2. Worshipping and Adoration of Relics.

The arguments brought from Scripture to defend relic worship are — that miracles were wrought by the bones of Elisha (2 Kings xiii. 21), by the hem of Christ’s garment (Matt. ix. 20‒22), by “the shadow of Peter passing by” (Acts v. 15), by handkerchiefs and aprons brought from the body of St. Paul (Acts xix. 12), — that the rod of Aaron and the pot of manna were preserved in the temple, — that it is said (in Isai. xi. 10), “In Him (Christ) shall the Gentiles trust, and His sepulchre shall be glorious;” In Eum gentes sperabunt, et erit sepulchrum Ejus gloriosum.[17]

The last argument is derived solely from the Latin translation. The Hebrew, the Greek, the Chaldee, and other versions, have “His rest,” or “His place of habitation shall be glorious.” (מְנֻחָתוֹ ἀνάπαυσις). Even if it meant the sepulchre, which it does not, it would not follow that because it was glorious or honourable, therefore it should be adored. There can be no question, that God has been pleased to give such honour to His saints, that in one instance the dead body of a prophet was the means of restoring life to the departed, that in another, handkerchiefs brought from an Apostle were made instruments of miraculous cure. But we have no instance in Scripture of the garments or the bones of the saints being preserved for such purposes. All evidence from Holy Writ goes in the opposite direction. The Almighty buried the body of Moses, so that no man should know where it lay, Deut. xxxiv. 6; which seems purposely to have been done, that no superstitious reverence should be paid to it. The bones of Elisha, by which so wonderful a miracle was wrought, were not preserved for any purpose of worship or superstition. The body of the holy martyr St. Stephen was by devout men “carried to his burial, and great lamentation was made over him;” but no relics of him are spoken of, nor of St. James, who followed him in martyrdom. Their bones were evidently, like those of their predecessors the prophets, left alone, and no man moved them (2 Kings xxiii. 18). The pot of manna and the rod of Aaron were preserved as memorials of God’s mercy; but no one can imagine any worship paid to them. And the only relic to which we learn that worship was paid, namely, the brazen serpent, was on that very account broken in pieces by Hezekiah; and he is commended for breaking it (2 Kings xviii. 4), though of all relics it must have been the noblest and most glorious, reminding the people of their deliverance from Egypt, and giving them assurance of a still more glorious deliverance, to which all their hopes should point. But the very first principle of Scripture truth is, “Thou shalt worship the Lord thy God, and Him only shalt thou serve” (Matt. iv. 10). And though by degrees a superstitious esteem for the relics of martyrs crept into the Church, yet we have clear evidence that for some time no undue honour was paid to them, and that when it was, the pious and learned, instead of fostering, strove to check the course of the error. The contemporaries of St. Polycarp indignantly denied that they wished for his body for any superstitious purposes, or that they could worship any but Christ.[18] And St. Augustine reproved the superstitious sale of relics, which, by his day, had grown into an abuse.[19] Yet the Roman Church has authoritatively condemned such as deny that the bodies of martyrs or the relics of the saints are to be venerated.[20] And some of her divines have even sanctioned the paying of the supreme worship of latria to the relics of the cross, the nails, the lance, and the garments of the crucified Redeemer.[21]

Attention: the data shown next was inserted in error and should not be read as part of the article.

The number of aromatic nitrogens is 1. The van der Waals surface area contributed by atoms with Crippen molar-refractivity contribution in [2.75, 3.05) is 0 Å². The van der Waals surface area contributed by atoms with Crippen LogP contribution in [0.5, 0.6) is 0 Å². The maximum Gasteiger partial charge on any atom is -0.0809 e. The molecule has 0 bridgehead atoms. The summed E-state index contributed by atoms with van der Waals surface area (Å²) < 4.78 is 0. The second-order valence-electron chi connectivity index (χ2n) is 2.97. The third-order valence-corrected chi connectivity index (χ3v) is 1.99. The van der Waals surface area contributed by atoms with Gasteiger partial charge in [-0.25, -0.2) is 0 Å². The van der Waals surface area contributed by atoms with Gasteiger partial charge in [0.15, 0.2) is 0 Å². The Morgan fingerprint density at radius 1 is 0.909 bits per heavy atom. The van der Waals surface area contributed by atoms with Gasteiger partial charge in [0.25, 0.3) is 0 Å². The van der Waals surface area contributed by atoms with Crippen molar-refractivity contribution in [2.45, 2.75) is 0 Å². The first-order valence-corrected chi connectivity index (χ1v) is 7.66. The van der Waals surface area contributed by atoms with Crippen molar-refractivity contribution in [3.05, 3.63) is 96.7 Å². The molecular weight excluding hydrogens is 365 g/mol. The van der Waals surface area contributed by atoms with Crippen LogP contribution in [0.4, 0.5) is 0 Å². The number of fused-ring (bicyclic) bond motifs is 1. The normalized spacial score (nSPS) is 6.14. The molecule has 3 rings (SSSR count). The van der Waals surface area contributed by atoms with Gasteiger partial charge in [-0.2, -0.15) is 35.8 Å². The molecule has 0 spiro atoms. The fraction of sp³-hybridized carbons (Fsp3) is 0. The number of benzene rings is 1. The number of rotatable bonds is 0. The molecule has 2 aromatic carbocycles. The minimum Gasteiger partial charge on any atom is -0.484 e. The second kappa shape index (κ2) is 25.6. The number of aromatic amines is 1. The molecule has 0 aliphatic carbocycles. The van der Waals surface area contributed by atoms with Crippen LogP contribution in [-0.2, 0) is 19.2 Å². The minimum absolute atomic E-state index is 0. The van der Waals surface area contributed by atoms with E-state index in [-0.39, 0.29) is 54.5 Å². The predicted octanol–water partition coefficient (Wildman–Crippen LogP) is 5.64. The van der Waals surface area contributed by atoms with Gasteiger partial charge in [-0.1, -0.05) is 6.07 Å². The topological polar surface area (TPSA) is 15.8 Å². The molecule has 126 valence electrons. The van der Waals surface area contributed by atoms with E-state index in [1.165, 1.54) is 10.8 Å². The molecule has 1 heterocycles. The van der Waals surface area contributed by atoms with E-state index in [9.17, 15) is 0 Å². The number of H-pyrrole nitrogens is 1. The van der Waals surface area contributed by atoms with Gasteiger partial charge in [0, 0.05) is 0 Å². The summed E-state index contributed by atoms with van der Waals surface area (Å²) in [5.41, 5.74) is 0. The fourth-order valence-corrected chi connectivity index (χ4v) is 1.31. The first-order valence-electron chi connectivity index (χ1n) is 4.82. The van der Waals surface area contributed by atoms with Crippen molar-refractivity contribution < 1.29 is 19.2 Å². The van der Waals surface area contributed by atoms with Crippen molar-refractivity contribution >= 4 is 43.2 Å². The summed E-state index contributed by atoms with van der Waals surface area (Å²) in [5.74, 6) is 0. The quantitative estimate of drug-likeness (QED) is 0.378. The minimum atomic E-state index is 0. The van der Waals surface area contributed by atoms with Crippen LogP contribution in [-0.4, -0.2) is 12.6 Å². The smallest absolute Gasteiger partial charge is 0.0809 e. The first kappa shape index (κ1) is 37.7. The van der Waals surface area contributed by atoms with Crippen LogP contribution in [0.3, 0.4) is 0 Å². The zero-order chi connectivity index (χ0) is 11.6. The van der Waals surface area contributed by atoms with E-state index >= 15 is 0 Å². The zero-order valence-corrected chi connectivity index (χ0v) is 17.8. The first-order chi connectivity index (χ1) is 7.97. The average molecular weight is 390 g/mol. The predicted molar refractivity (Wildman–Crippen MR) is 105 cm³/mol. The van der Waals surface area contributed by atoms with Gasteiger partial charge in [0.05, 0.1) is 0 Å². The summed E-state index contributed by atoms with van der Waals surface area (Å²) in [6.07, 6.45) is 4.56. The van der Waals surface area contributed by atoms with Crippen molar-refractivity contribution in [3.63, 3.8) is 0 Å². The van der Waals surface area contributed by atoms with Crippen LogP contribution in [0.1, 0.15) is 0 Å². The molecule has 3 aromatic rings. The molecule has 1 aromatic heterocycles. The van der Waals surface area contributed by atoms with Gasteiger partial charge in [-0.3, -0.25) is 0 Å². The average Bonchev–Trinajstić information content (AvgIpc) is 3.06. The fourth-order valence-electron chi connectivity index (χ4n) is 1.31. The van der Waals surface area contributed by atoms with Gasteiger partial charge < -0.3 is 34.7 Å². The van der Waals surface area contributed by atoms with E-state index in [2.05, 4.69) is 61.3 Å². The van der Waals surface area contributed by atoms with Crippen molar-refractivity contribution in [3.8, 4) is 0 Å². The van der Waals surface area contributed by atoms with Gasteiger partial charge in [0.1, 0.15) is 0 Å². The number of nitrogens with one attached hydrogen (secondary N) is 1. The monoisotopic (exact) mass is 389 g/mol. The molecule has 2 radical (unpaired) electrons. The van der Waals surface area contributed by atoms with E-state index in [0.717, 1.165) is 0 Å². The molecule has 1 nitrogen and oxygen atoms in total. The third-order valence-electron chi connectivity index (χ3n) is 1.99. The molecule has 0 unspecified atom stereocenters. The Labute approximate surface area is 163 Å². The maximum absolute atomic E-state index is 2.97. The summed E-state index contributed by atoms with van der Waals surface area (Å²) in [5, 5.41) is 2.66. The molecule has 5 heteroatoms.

3. Invocation of Saints.

The divines of the Church of Rome defend this practice as follows: —

(1) Saints, not going to purgatory, go straight to Heaven, where they enjoy the presence of God.

(2) Being then in the presence of God, they behold, in the face of God, the concerns of the Church on earth.

(3) It is good to ask our friends on earth to pray for us; how much rather those who, being nearer God, have more avail with Him.

(4) The Scripture contains examples of saint-worship.

(1) The first position is sought to be established from Scripture, thus, —

The thief on the cross went straight to Paradise, i. e. to Heaven! (Luke xxiii. 43). “We know that if our earthly house of this tabernacle be dissolved, we have a house not made with hands, eternal in the heavens” (2 Cor. v. 1, comp. ver. 4). “When He ascended up on high, He led captivity captive” (Eph. iv. 8). “Having a desire to depart, and to be with Christ” (Phil. i. 23). “The way into the holiest of all was not yet made manifest, while as the first tabernacle was yet standing” (Heb. ix. 8). “Ye are come unto mount Zion, and unto the city of the living God, the heavenly Jerusalem, to the general assembly of the first-born who are written in heaven … and to the spirits of just men made perfect” (Heb. xii. 22, 23). “Lord Jesus, receive my spirit” (Acts vii. 59). White robes are given to the martyrs who cry from un der the altar, i. e. the glory of the body after the resurrection (Rev. vi. 11). “These are they which came out of great tribulation, and have washed their robes and made them white in the blood of the Lamb. Therefore are they before the throne of God, and serve Him day and night in His temple” (Rev. vii. 14, 15).

It is admitted that in the old Testament the saints, heing as yet in the limbus patrum, and therefore not in Heaven, could not be prayed to;[22] but since Christ’s descent into Hell and resurrection from the dead, all who die in Him, if not needing to go to purgatory, go straight to glory, and therefore, reigning with Christ, may be invocated.